WASHINGTON (Reuters) - With the debt limit of $14.3 trillion set to be reached on Monday, pressure mounts on President Barack Obama and Congress to figure how to raise it.
Democratic and Republican leaders agree failure is not an option, but both sides are still far from a deal.
The Treasury will take extraordinary measures to pay bills until August 2. After that date, it risks a federal government default that would rattle global financial markets.
Here’s a look at some of the key figures in this high-stakes showdown, including members of Vice President Joe Biden’s seven-member cross-party debt-reduction panel and the bipartisan “Gang of Six” senators who are also trying to reach a deal on slashing the United States’ long-term deficits.
Boehner, the top Republican in Congress, says spending cuts must exceed the amount of new borrowing authority, which could be $2 trillion.
“It’s true allowing America to default would be irresponsible,” he said in a speech in New York last week. “But it would be more irresponsible to raise the debt ceiling without simultaneously taking dramatic steps to reduce spending and reform the budget process.”
A simple House majority would be needed to pass a debt-limit hike. Republicans control the House. But Boehner may be forced to strike a deal with Democrats if too many Tea Party Republicans reject his plan as not cutting deeply enough.
Reid has said he is drawing “no lines in the sand” in his efforts to increase the debt limit, though he says the Social Security retirement program should not be part of the discussion. He favors a broad framework that would require Congress to meet deficit-reducing targets each year.
That would provide time to resolve differences on how to meet those targets. In that scenario, automatic spending cuts or tax hikes would be triggered if the targets were not met.
Like fellow Republicans and a number of Democrats, McConnell says he won’t support an increase in the debt limit unless it is accompanied by significant cuts in spending.
After a White House meeting last week, McConnell preached the need for a sweeping bipartisan compromise.
“We can do something important for the country together, and this is the opportunity,” McConnell said. “It is the one time when we have to come together, and we need to come together to do something really significant.”
Conrad, chairman of the Senate Budget Committee, recently floated a plan that would rely equally on tax increases and spending cuts to save $4 trillion over 10 years.
It would represent a dramatic shift from the previous ratio of $3 in spending cuts to $1 of tax hikes backed by the White House. Conrad is a member of the “Gang of Six.”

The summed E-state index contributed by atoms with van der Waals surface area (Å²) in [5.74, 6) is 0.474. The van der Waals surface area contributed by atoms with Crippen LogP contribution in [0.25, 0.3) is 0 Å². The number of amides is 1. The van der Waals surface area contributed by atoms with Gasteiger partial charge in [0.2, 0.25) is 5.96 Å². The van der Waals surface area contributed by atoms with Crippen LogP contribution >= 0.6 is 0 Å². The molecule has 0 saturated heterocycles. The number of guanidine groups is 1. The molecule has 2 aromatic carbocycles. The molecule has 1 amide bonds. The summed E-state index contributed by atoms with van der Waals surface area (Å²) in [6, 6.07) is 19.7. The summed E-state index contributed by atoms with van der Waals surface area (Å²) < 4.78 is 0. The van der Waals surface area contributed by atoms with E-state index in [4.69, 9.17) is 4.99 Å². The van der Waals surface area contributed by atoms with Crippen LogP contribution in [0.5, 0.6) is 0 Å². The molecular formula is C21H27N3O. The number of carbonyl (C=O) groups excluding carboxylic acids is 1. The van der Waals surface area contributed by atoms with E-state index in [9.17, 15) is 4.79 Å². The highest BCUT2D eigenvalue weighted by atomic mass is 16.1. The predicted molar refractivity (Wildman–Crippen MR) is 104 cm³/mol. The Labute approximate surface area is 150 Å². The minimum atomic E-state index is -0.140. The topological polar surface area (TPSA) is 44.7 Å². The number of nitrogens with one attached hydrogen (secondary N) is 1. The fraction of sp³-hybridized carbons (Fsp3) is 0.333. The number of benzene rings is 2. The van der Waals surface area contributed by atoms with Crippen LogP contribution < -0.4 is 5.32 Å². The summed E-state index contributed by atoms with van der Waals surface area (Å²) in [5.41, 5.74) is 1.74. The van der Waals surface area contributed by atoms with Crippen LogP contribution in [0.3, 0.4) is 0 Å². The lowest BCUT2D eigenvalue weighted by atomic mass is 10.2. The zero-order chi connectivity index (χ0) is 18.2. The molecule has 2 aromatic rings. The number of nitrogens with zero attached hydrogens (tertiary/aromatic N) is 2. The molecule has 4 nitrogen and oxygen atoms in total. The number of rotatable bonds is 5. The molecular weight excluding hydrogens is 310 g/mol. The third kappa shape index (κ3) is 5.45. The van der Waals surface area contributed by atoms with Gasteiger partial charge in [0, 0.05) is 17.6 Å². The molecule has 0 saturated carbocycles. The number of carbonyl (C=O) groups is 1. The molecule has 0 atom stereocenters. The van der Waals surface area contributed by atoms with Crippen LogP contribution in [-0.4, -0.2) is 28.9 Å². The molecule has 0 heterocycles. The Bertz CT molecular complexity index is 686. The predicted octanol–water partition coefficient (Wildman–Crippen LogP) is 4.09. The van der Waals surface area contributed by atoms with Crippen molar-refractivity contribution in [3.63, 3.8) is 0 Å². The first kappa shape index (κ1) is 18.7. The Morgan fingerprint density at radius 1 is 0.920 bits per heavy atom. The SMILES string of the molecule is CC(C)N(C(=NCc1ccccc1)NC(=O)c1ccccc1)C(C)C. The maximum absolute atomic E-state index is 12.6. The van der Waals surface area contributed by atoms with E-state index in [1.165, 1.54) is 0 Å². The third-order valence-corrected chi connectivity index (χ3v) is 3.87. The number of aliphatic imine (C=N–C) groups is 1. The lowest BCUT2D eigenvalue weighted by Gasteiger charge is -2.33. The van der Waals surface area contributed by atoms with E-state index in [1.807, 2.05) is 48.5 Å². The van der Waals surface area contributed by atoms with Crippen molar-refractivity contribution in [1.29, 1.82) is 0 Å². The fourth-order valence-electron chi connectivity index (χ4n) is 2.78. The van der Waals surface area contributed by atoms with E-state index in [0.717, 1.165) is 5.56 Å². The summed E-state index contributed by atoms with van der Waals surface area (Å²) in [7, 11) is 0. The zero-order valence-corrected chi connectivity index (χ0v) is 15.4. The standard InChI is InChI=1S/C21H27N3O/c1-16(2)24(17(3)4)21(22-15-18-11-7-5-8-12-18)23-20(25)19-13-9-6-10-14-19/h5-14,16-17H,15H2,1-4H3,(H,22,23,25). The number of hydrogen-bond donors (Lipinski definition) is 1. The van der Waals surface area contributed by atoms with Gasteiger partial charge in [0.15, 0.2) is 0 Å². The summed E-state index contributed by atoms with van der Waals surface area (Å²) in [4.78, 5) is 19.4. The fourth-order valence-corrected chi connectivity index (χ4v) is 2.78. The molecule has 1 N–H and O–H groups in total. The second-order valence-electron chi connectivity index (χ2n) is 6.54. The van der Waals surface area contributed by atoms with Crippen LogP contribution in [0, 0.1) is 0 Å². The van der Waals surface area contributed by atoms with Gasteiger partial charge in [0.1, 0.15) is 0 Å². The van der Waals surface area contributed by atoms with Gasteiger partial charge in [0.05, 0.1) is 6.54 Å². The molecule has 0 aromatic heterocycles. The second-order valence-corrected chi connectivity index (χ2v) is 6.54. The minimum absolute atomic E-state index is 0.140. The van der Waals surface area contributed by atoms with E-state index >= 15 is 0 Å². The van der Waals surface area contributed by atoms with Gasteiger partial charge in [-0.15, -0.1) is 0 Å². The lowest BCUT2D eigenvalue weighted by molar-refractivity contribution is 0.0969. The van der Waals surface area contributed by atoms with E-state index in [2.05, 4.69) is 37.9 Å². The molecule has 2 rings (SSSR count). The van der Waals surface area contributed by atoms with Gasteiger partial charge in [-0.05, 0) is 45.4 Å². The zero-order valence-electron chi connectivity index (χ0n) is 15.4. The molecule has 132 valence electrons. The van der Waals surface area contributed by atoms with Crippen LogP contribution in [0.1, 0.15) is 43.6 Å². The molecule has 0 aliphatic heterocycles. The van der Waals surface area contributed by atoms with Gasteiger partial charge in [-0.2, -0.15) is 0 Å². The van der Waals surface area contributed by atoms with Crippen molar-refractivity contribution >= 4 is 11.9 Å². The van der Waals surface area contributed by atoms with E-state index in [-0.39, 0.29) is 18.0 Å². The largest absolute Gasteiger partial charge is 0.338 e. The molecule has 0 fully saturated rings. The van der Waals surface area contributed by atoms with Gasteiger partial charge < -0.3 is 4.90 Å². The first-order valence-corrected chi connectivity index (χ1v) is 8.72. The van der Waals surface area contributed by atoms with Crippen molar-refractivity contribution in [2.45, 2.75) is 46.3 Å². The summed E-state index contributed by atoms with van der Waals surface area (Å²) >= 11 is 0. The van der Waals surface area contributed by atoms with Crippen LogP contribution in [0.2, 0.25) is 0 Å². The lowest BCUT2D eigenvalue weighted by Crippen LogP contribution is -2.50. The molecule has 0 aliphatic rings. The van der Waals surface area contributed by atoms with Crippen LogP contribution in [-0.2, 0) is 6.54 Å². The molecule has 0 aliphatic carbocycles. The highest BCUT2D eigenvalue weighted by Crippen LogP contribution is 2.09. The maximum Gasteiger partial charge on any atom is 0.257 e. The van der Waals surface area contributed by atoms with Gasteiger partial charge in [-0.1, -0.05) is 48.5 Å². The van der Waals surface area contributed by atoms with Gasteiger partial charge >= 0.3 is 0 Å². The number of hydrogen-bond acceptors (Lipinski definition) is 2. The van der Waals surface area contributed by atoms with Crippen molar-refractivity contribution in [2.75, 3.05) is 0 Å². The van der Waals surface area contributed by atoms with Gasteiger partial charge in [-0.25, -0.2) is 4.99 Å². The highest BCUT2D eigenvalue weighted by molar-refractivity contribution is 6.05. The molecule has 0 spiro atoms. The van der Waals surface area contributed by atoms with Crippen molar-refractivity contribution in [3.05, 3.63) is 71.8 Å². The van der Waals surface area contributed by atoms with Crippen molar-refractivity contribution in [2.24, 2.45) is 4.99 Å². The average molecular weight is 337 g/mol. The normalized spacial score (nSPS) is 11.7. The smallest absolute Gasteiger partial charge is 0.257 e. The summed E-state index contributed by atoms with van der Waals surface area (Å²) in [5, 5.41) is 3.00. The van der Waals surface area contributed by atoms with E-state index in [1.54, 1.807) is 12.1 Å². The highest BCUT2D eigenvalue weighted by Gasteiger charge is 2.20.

One of four senators in the Senate Tea Party Caucus, DeMint promises to raise a procedural hurdle against a debt-limit hike. To clear this hurdle, supporters of raising the debt ceiling would need at least 60 votes in the 100-member Senate.
The only way 60 votes could be mustered would be with the help of at least seven Republicans. Democrats control the chamber, 53 to 47.
While it is unclear who the seven may be, don’t expect any of the Senate’s three other Tea Partiers — Rand Paul, Mike Lee and Jerry Moran — to be among them.
Baucus is one of four Democrats in Biden’s group.
As chairman of the tax-writing Senate Finance Committee, he has voiced support for a tax-code simplification that would close loopholes and tax breaks that now total roughly $1 trillion per year, enabling lower rates without a loss of revenue.
Baucus sat on a presidential deficit-reduction commission last year but voted against its final plan on the grounds that his rural state of Montana would be hurt by the higher gas taxes, reduced farm subsidies, and limits on health and retirement benefits that the plan recommended.
Founder and chairwoman of the 59-member House Tea Party Caucus, Bachmann opposes an increase in the debt limit — unless it includes repealing Obama’s overhaul of U.S. healthcare, a non-starter for the White House.
“It’s time to reject the debt ceiling scare tactics and address the truly frightening reality that our debt is at $14 trillion and growing,” Bachmann, a possible 2012 Republican presidential contender, told fellow Tea Partiers last week.
Cantor and Assistant Senate Minority Leader Jon Kyl are the two Republicans on Biden’s deficit-reduction group.
Cantor has said that any agreement to raise the debt ceiling must include short-term spending cuts that would likely be coupled with an automatic trigger on long-term reduction in expenditures.
Cantor is regarded as more partisan and less inclined toward deal-making than Boehner. Like Boehner and other Republicans, he vows to oppose any tax hikes.
As his party’s chief vote counter in the Senate, Kyl is tasked with maintaining discipline in a caucus that is less conservative than its Republican counterpart in the House.
Manchin is in the same political boat as many of his fellow Senate Democrats.
Facing a tough 2012 reelection campaign and polls showing Democrats split on whether the debt ceiling should be lifted, Manchin has threatened to defy the White House and oppose an increase unless it is accompanied by a budget plan that begins to “fix this nation’s financial mess.”
“I challenge Republicans and Democrats to stand up and confront the fiscal problems we face,” Manchin said, echoing the sentiment of members of both parties.
Reporting by Thomas Ferraro and Andy Sullivan; editing by David Lawder